Further to your point on teams getting their shots regardless, Dmen are hardwired to defend the middle of the ice and so it’s in their lizard brain if confronted by a faster player or potential outmanned situation to cede outside territory to protect the middle (i.e. collapsing to the slot). Hence, once the opposition gains the zone, likely they’re going to get some shots against because of this persistent mentality of giving up territory to protect the most vital ground.

So, in short, you’re right, you do need both skills. You need shot suppression killers in the neutral zone and at the blue. But once they’ve taken the zone with control, your focus shifts to gap control and collapsing to the slot to impede shot quality and hoover up rebounds respectively. Retrieval after the initial shot could be also be an area where the mobile KR excels. He is a good ‘pouncer’ with his stick.

In many ways, eight ball defence is a good analogy. If you hook the guy you’re playing so he doesn’t even have a viable look/shot to make, that’s your best result (assuming you can’t make your shot of course). If you can’t hook him, but leave him a very poor angle, that’s a shot quality scenario you can live with. It’s not as good as denying the shot but at least there’s an element of damage control achieved. Then there’s the worst scenario, you’ve left him an open pocket shot from in close. We’ll call this the Jultz.

Like pool, hockey is all about ‘playing the angles’ : )

theres oil in virginia

Jordan:
doritogrande,

Are the Oilers in last place?No

Is our Con Smythe calibre D-man requesting a trade? No

Are Low/MacT making terrible personnel decisions?No

Has Lowetide stopped including pictures of beautiful women on his blog posts?Yes

—————–

Travesty!

Cassandra

Bank Shot:
Where can I find raw goals for/against when a player is on the ice over a season?

Because from what it looks like judging from goals for/goals against ratios from the 13/14 season until today, Kris Russell has performed at least middle of pack compared to his teammates over the last 3.5 seasons.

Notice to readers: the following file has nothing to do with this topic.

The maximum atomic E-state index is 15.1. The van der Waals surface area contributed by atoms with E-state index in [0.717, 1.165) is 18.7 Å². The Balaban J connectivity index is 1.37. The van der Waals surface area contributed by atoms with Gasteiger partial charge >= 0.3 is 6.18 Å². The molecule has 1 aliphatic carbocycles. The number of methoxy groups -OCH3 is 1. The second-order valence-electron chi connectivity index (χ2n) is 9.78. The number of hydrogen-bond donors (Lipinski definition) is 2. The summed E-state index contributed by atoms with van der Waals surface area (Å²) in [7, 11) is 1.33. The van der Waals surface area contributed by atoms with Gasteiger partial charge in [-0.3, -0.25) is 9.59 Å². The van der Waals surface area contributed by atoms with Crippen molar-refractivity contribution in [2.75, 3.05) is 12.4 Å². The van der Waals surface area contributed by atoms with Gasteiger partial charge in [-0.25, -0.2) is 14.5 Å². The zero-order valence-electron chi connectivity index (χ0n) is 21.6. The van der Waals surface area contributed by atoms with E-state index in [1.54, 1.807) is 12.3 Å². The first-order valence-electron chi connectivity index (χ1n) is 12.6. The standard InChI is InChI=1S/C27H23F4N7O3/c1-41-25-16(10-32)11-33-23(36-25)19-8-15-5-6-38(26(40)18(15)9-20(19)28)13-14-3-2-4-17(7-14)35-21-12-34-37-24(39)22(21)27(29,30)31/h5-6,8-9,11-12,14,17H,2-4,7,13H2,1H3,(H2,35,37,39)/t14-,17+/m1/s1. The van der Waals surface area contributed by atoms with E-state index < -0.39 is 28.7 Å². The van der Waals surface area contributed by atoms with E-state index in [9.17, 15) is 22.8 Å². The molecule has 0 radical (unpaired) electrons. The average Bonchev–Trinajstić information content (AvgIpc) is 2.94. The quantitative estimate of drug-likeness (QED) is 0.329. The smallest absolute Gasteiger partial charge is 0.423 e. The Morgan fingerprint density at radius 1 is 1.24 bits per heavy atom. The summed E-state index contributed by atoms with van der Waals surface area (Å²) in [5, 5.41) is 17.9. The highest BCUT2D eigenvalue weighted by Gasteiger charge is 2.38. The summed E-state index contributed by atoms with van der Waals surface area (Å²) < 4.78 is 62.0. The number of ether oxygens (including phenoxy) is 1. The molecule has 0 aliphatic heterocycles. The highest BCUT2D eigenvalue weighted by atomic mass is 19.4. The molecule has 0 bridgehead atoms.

If his goals for/against is fine, and his corsi is below par, would the believers in corsi for judging defensive play say that Kris Russell has been getting lucky over the past 3.5 seasons?

That seems like a long time to be beating the odds.

Over the past four seasons (well three seasons + this one) Russell has two seasons where his GF% matches his Fenwick % almost exactly, and two seasons where his GF% is significantly better than his Fenwick (14-15 and this one).

That’s not a pattern on its face. If you dig deeper it is even less of one, the xGF and xGA (basically shot distance) is pretty consistent over that period, and the reasons for the variation (shooting percentage and save percentage) don’t track even in the two outlier seasons. IN 14-15 his on-ice shooting percentage was very high, but this year it is all save percentage. But last year, when fenwick and GF% tracked, save percentage was actually below average and Russell’s GF% was buoyed by a high on-ice save percentage.

These discrepencies are always driven by variation in shooting and save percentage, and when you drill down what you find is always the same thing, they yo-yo. Russell isn’t able to increase save percentage any more than Larsson is. The Ricki box protection defender doesn’t exist. Or if it does exist you can’t see it in goals allowed and goalie shooting percentage.

frjohnk